When Are Tax Returns Due for Individuals in Australia - CapitalQ

When Are Tax Returns Due for Individuals in Australia


Hi Folks

Duncan here from CapitalQ.

So this is the first of a series I will do regarding when all the different tax return types are due for lodgement.

And in this video we will be discussing when income tax returns for individual taxpayers are due.

Now if you have other elements to your business or investment structure. Including companies, trusts, partnerships, etc then different dates may well apply to them and you should see our specific videos for those entity types.

Also, unfortunately as is always the case when it comes to tax in Australia (and often around the world), there are numerous exceptions to the primary rules, including if you have outstanding prior year returns or otherwise a bad lodgement history, amongst others.

So what I am about to discuss applies to the majority of people, but you should always seek personalised, specialists advice for your own unique circumstances.

Having said all that, if you plan to lodge your own tax return and you are an individual tax payer, generally it will be due on 31 October! Being 4 months after the end of the financial year, which of course in Australia ends on 30 June.

If however you lodge through an Accountant, you have much, much longer, which I will discuss further in just a few moments.

But for now, sticking with self-lodgement, assuming you get it through the ATO system without any hiccups, you can generally expect to receive your Notice of Assessment within 2 weeks (though it can take longer).

And if you are lucky enough to be receiving a refund, it will generally follow the notice of assessment within a couple of days.

If however you have tax to pay …

The Notice of Assessment will tell you when payment is due …

And you can expect that to be around 2 to 3 weeks after the day the Notice of Assessment is issued.

So what’s the difference if you use an Accountant?

Well most people will be granted an extension all the way to 15 May of the following year (so to confirm, that is almost an entire 11 months after the tax year ended).

The time frames for the issuing of your Notice of Assessment is quoted as being the same, being 2 weeks from the date of lodgement, though in practice the chances of a hiccup are greatly reduced, and actual turnaround time at the ATO tends to be faster based on anecdotal evidence.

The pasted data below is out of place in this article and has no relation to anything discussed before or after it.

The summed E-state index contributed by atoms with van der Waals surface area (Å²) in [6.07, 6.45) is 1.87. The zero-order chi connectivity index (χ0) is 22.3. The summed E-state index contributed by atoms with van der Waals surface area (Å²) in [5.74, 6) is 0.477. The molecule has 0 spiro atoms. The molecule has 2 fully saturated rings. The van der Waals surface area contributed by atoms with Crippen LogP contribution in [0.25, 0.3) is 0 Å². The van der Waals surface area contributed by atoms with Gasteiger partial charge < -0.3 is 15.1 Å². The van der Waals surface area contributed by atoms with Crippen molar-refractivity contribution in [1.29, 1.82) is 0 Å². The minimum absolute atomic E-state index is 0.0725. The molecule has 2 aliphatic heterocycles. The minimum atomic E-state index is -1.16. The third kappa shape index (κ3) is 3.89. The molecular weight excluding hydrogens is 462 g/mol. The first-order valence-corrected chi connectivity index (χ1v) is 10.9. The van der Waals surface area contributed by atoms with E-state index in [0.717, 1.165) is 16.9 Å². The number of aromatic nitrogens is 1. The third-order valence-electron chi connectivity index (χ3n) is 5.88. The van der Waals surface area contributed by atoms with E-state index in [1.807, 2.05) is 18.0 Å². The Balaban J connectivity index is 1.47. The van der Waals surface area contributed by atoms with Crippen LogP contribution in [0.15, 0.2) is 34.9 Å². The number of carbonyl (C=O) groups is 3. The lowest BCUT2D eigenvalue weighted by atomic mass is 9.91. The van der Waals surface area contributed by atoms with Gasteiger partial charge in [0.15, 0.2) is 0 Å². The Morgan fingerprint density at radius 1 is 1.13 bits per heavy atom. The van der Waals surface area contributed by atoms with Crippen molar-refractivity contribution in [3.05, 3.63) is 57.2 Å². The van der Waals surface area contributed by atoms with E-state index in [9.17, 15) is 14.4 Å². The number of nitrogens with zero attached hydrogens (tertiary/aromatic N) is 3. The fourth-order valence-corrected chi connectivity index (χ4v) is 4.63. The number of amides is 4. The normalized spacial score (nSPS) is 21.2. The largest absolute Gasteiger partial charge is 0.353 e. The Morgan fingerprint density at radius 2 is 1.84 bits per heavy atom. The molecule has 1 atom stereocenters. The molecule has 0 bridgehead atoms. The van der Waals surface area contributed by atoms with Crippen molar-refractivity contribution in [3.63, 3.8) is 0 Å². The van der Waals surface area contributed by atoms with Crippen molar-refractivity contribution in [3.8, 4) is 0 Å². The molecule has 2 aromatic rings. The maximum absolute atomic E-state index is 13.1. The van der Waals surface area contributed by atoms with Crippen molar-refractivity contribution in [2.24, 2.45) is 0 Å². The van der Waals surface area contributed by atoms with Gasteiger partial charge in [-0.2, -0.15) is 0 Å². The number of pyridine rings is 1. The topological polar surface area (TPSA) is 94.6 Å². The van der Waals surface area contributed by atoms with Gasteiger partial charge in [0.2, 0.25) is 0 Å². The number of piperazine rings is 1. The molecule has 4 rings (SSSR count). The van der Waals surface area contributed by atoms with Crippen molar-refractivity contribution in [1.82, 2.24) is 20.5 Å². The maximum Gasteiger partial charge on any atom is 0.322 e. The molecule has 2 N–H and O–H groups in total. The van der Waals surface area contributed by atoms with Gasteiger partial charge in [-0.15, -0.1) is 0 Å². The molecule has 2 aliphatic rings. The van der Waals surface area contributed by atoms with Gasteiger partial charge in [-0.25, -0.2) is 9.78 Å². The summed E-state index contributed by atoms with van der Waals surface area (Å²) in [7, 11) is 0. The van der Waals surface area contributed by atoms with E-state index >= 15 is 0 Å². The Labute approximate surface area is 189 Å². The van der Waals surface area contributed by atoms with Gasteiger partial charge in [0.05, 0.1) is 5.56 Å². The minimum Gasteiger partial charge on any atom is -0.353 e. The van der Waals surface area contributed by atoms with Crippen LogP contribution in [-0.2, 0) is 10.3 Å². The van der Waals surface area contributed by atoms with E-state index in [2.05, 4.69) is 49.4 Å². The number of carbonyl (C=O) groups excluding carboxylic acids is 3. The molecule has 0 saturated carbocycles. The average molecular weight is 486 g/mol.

There are also some earlier due dates for individuals with large incomes and / or large tax bills, but they are still all well after 31 October which would apply if they attempted their returns themselves. The primary one being 31 March, so if you usually pay a lot of tax at tax time, this probably applies to you.

The due date for payment (if you have to make one) depends on when you lodged.

The earliest payment could be due when lodging through an accountant is as follows –

  • If you lodged prior to or on the 12th of February, payment is due by 21 March.
  • If you lodged between 13 February to 12 March inclusive, payment is due 21 April.
  • If you lodged on 13 March or thereafter, payment is due on 5 June!

As suggested, these are the earliest possible payment due dates, actual due dates will be shown on your Notice of Assessment and could be later. For example with 2014 income tax returns lodged on 15 May, payment wasn’t due until 19 June!!

Now you might ask, why would anyone lodge early if they have to pay early. Good question.

Well aside from the incentive to just get it out of the way which is relevant to lots of people. Many also have other entities which are due earlier, so it just makes sense to get it all done at the same time.

Even if neither of those incentives convince you to lodge earlier than absolutely necessary, I am afraid I have a little bad news. It simply isn’t possible for an accountant to keep all of their client’s returns back until the last minute. Nor are they actually allowed to hold off lodgement for all their returns until the last day.

Accountants are obligated to lodge consistently throughout the year. So while they may be able to accommodate some clients here and there with allowing things to drift, they do need some clients to work with them and allow some lodgements to occur regularly throughout the year to avoid intervention from the ATO.

Also, on the topic of 5 June, even though your return may be due 15 May, if you lodge by 5 June, AND you pay any tax you owe by that date (regardless of whether a notice of assessment has been sent to you or not) then the ATO will consider your return lodged on time, even though it wasn’t!

As mentioned, if you have a business utilising other entities, as is usually the case, or you have investment entities, we have further videos covering when those returns are due.

We also have a video discussing what happens when you have outstanding prior year returns.

So check them out …

Bye for now!

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